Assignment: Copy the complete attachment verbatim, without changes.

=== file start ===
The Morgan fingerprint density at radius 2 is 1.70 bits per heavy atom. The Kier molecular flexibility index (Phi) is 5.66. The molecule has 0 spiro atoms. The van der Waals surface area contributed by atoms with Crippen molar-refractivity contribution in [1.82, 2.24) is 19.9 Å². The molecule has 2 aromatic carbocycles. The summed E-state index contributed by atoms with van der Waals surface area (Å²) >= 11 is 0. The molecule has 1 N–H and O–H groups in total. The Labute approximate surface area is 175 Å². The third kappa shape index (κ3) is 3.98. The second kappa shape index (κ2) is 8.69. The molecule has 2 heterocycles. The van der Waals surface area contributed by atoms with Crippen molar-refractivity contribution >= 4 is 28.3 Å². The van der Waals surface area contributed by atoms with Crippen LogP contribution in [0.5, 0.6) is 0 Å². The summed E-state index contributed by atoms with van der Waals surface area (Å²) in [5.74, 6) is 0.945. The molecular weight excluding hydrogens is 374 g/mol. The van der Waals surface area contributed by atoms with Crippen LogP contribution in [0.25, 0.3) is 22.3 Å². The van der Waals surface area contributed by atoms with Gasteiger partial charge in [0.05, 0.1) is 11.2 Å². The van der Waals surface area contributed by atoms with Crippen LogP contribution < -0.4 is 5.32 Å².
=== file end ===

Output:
The Morgan fingerprint density at radius 2 is 1.70 bits per heavy atom. The Kier molecular flexibility index (Phi) is 5.66. The molecule has 0 spiro atoms. The van der Waals surface area contributed by atoms with Crippen molar-refractivity contribution in [1.82, 2.24) is 19.9 Å². The molecule has 2 aromatic carbocycles. The summed E-state index contributed by atoms with van der Waals surface area (Å²) >= 11 is 0. The molecule has 1 N–H and O–H groups in total. The Labute approximate surface area is 175 Å². The third kappa shape index (κ3) is 3.98. The second kappa shape index (κ2) is 8.69. The molecule has 2 heterocycles. The van der Waals surface area contributed by atoms with Crippen molar-refractivity contribution >= 4 is 28.3 Å². The van der Waals surface area contributed by atoms with Crippen LogP contribution in [0.5, 0.6) is 0 Å². The summed E-state index contributed by atoms with van der Waals surface area (Å²) in [5.74, 6) is 0.945. The molecular weight excluding hydrogens is 374 g/mol. The van der Waals surface area contributed by atoms with Crippen LogP contribution in [0.25, 0.3) is 22.3 Å². The van der Waals surface area contributed by atoms with Gasteiger partial charge in [0.05, 0.1) is 11.2 Å². The van der Waals surface area contributed by atoms with Crippen LogP contribution < -0.4 is 5.32 Å².